Brain-wasting proteins called prions kill neurons by shortening the dendritic spines that the cells use to transmit signals to each other.
Prions are infectious and cause neurodegenerative diseases such as scrapie in animals and Creutzfeldt–Jakob disease in humans. To learn how they kill brain cells, David Harris at Boston University in Massachusetts and his co-workers exposed cultured mouse neurons to the prion that causes scrapie in mice. They found that the neurons' dendritic spines retracted within 24 hours, before the cells died. This occurred only in neurons that made the normal, non-infectious form of the prion protein, which suggests that the disease-associated prion might bind to the normal one to trigger dendritic loss.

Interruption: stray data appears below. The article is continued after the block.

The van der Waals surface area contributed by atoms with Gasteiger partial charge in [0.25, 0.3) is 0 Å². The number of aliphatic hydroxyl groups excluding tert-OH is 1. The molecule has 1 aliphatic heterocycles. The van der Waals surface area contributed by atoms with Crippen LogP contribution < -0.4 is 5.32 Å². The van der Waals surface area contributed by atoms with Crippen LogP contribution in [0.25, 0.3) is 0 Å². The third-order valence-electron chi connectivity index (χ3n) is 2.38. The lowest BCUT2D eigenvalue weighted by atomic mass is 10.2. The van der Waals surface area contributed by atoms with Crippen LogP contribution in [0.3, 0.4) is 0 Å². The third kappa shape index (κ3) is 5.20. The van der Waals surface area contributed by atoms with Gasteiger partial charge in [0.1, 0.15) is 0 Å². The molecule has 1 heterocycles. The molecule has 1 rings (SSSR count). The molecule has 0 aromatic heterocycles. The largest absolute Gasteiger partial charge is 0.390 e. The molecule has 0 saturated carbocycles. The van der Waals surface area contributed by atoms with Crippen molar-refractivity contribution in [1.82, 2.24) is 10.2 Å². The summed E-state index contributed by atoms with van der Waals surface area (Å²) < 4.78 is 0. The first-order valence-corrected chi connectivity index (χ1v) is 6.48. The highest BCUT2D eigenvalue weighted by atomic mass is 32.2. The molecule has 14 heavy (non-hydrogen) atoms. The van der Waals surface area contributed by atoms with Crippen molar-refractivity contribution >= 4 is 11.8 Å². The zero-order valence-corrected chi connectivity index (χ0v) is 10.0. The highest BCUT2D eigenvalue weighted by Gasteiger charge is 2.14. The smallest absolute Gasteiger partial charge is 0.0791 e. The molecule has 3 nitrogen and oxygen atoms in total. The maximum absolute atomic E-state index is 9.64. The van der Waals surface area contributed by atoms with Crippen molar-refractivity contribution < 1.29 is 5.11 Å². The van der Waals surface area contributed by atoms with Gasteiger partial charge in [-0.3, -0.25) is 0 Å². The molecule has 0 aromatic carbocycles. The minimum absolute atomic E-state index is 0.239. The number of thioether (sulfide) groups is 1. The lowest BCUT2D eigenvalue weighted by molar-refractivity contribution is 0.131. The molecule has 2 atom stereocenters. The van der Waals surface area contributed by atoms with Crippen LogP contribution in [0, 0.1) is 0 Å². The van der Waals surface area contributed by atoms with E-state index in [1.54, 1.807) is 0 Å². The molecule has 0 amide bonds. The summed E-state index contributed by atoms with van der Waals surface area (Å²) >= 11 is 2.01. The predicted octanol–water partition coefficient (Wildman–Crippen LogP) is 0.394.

This method could be used to test potential drugs against prion diseases, the authors say.